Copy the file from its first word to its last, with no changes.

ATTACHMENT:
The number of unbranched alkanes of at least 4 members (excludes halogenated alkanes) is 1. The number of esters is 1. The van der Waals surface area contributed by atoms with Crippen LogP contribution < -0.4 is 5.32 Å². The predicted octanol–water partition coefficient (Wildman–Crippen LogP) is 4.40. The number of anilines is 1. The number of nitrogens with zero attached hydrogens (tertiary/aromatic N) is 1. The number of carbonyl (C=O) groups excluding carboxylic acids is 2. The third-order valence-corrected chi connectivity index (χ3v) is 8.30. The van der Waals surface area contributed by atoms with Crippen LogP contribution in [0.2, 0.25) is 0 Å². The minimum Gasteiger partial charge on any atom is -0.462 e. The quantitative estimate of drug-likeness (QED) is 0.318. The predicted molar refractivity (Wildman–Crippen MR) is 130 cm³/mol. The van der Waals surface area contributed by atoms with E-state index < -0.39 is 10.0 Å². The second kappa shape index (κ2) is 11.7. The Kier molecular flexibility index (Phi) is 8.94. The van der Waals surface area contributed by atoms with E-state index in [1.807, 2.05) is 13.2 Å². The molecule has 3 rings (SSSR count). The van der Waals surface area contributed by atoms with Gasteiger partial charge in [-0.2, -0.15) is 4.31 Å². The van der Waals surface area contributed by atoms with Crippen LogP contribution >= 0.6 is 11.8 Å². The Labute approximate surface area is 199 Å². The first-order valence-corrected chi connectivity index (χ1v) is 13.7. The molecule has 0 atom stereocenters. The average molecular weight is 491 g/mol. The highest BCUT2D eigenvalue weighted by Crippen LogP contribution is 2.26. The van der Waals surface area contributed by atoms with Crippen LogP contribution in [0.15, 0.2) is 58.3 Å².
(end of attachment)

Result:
The number of unbranched alkanes of at least 4 members (excludes halogenated alkanes) is 1. The number of esters is 1. The van der Waals surface area contributed by atoms with Crippen LogP contribution < -0.4 is 5.32 Å². The predicted octanol–water partition coefficient (Wildman–Crippen LogP) is 4.40. The number of anilines is 1. The number of nitrogens with zero attached hydrogens (tertiary/aromatic N) is 1. The number of carbonyl (C=O) groups excluding carboxylic acids is 2. The third-order valence-corrected chi connectivity index (χ3v) is 8.30. The van der Waals surface area contributed by atoms with Crippen LogP contribution in [0.2, 0.25) is 0 Å². The minimum Gasteiger partial charge on any atom is -0.462 e. The quantitative estimate of drug-likeness (QED) is 0.318. The predicted molar refractivity (Wildman–Crippen MR) is 130 cm³/mol. The van der Waals surface area contributed by atoms with E-state index < -0.39 is 10.0 Å². The second kappa shape index (κ2) is 11.7. The Kier molecular flexibility index (Phi) is 8.94. The van der Waals surface area contributed by atoms with E-state index in [1.807, 2.05) is 13.2 Å². The molecule has 3 rings (SSSR count). The van der Waals surface area contributed by atoms with Gasteiger partial charge in [-0.2, -0.15) is 4.31 Å². The van der Waals surface area contributed by atoms with Crippen LogP contribution >= 0.6 is 11.8 Å². The Labute approximate surface area is 199 Å². The first-order valence-corrected chi connectivity index (χ1v) is 13.7. The molecule has 0 atom stereocenters. The average molecular weight is 491 g/mol. The highest BCUT2D eigenvalue weighted by Crippen LogP contribution is 2.26. The van der Waals surface area contributed by atoms with Crippen LogP contribution in [0.15, 0.2) is 58.3 Å².